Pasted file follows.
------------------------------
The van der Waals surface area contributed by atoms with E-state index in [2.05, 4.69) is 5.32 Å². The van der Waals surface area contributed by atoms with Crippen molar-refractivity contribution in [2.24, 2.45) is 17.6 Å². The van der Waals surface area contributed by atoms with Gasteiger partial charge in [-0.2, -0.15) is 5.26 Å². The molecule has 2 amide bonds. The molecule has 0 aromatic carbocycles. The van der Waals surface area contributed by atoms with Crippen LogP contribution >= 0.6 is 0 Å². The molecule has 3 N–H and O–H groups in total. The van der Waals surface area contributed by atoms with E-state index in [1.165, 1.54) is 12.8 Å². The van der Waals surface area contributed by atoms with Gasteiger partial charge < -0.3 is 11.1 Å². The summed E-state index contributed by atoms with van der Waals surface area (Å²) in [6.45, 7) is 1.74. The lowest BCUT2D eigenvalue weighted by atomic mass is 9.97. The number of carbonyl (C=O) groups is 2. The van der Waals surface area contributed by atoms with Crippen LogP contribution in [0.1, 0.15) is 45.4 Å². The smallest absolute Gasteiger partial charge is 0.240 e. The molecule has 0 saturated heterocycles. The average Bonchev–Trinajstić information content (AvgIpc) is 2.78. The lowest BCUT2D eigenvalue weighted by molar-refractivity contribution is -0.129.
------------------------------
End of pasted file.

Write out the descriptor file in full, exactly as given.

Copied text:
The van der Waals surface area contributed by atoms with E-state index in [2.05, 4.69) is 5.32 Å². The van der Waals surface area contributed by atoms with Crippen molar-refractivity contribution in [2.24, 2.45) is 17.6 Å². The van der Waals surface area contributed by atoms with Gasteiger partial charge in [-0.2, -0.15) is 5.26 Å². The molecule has 2 amide bonds. The molecule has 0 aromatic carbocycles. The van der Waals surface area contributed by atoms with Crippen LogP contribution >= 0.6 is 0 Å². The molecule has 3 N–H and O–H groups in total. The van der Waals surface area contributed by atoms with E-state index in [1.165, 1.54) is 12.8 Å². The van der Waals surface area contributed by atoms with Gasteiger partial charge < -0.3 is 11.1 Å². The summed E-state index contributed by atoms with van der Waals surface area (Å²) in [6.45, 7) is 1.74. The lowest BCUT2D eigenvalue weighted by atomic mass is 9.97. The number of carbonyl (C=O) groups is 2. The van der Waals surface area contributed by atoms with Crippen LogP contribution in [0.1, 0.15) is 45.4 Å². The smallest absolute Gasteiger partial charge is 0.240 e. The molecule has 0 saturated heterocycles. The average Bonchev–Trinajstić information content (AvgIpc) is 2.78. The lowest BCUT2D eigenvalue weighted by molar-refractivity contribution is -0.129.